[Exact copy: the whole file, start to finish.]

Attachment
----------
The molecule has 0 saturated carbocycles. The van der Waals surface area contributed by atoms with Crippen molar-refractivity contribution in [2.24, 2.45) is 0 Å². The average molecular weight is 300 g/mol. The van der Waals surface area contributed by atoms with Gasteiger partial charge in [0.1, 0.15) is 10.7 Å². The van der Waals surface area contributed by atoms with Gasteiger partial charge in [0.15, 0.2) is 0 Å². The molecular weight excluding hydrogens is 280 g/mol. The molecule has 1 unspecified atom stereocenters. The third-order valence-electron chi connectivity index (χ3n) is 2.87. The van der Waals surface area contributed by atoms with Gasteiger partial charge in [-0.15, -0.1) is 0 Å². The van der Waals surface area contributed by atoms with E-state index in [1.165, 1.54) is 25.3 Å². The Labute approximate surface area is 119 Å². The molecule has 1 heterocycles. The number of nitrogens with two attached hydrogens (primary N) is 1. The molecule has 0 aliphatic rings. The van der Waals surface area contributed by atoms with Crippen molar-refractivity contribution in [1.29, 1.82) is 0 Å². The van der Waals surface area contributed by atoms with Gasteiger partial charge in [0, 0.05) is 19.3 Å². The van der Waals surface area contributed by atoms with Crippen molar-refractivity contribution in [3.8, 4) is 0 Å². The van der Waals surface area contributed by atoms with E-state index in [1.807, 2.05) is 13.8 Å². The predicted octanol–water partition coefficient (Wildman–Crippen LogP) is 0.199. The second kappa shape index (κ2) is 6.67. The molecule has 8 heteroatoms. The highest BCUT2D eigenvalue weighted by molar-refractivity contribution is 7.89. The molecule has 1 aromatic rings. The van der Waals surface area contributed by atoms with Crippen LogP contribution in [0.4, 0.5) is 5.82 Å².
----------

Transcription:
The molecule has 0 saturated carbocycles. The van der Waals surface area contributed by atoms with Crippen molar-refractivity contribution in [2.24, 2.45) is 0 Å². The average molecular weight is 300 g/mol. The van der Waals surface area contributed by atoms with Gasteiger partial charge in [0.1, 0.15) is 10.7 Å². The van der Waals surface area contributed by atoms with Gasteiger partial charge in [0.15, 0.2) is 0 Å². The molecular weight excluding hydrogens is 280 g/mol. The molecule has 1 unspecified atom stereocenters. The third-order valence-electron chi connectivity index (χ3n) is 2.87. The van der Waals surface area contributed by atoms with Gasteiger partial charge in [-0.15, -0.1) is 0 Å². The van der Waals surface area contributed by atoms with E-state index in [1.165, 1.54) is 25.3 Å². The Labute approximate surface area is 119 Å². The molecule has 1 heterocycles. The number of nitrogens with two attached hydrogens (primary N) is 1. The molecule has 0 aliphatic rings. The van der Waals surface area contributed by atoms with Crippen molar-refractivity contribution in [1.29, 1.82) is 0 Å². The van der Waals surface area contributed by atoms with Gasteiger partial charge in [0, 0.05) is 19.3 Å². The van der Waals surface area contributed by atoms with Crippen molar-refractivity contribution in [3.8, 4) is 0 Å². The van der Waals surface area contributed by atoms with E-state index in [1.807, 2.05) is 13.8 Å². The predicted octanol–water partition coefficient (Wildman–Crippen LogP) is 0.199. The second kappa shape index (κ2) is 6.67. The molecule has 8 heteroatoms. The highest BCUT2D eigenvalue weighted by molar-refractivity contribution is 7.89. The molecule has 1 aromatic rings. The van der Waals surface area contributed by atoms with Crippen LogP contribution in [0.4, 0.5) is 5.82 Å².